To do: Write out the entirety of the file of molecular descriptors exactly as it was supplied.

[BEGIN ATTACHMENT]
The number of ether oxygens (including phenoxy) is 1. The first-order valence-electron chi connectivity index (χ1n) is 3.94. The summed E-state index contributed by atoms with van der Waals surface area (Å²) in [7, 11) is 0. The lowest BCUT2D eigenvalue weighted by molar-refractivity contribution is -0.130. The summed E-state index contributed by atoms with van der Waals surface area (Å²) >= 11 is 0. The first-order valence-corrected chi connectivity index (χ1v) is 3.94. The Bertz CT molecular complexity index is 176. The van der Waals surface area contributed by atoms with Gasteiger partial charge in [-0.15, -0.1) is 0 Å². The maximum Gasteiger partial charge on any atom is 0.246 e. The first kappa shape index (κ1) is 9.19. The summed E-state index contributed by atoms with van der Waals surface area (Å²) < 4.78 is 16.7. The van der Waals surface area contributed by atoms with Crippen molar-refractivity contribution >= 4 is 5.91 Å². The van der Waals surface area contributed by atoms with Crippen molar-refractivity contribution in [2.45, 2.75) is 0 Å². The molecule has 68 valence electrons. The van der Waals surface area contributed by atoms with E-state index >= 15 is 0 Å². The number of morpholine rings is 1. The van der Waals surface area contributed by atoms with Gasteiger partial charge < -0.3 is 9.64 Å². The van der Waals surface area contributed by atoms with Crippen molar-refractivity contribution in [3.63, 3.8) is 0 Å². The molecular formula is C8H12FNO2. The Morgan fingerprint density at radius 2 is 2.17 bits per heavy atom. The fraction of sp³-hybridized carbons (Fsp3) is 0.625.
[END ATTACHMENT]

The number of ether oxygens (including phenoxy) is 1. The first-order valence-electron chi connectivity index (χ1n) is 3.94. The summed E-state index contributed by atoms with van der Waals surface area (Å²) in [7, 11) is 0. The lowest BCUT2D eigenvalue weighted by molar-refractivity contribution is -0.130. The summed E-state index contributed by atoms with van der Waals surface area (Å²) >= 11 is 0. The first-order valence-corrected chi connectivity index (χ1v) is 3.94. The Bertz CT molecular complexity index is 176. The van der Waals surface area contributed by atoms with Gasteiger partial charge in [-0.15, -0.1) is 0 Å². The maximum Gasteiger partial charge on any atom is 0.246 e. The first kappa shape index (κ1) is 9.19. The summed E-state index contributed by atoms with van der Waals surface area (Å²) < 4.78 is 16.7. The van der Waals surface area contributed by atoms with Crippen molar-refractivity contribution >= 4 is 5.91 Å². The van der Waals surface area contributed by atoms with Crippen molar-refractivity contribution in [2.45, 2.75) is 0 Å². The molecule has 68 valence electrons. The van der Waals surface area contributed by atoms with E-state index >= 15 is 0 Å². The number of morpholine rings is 1. The van der Waals surface area contributed by atoms with Gasteiger partial charge < -0.3 is 9.64 Å². The van der Waals surface area contributed by atoms with Crippen molar-refractivity contribution in [3.63, 3.8) is 0 Å². The molecular formula is C8H12FNO2. The Morgan fingerprint density at radius 2 is 2.17 bits per heavy atom. The fraction of sp³-hybridized carbons (Fsp3) is 0.625.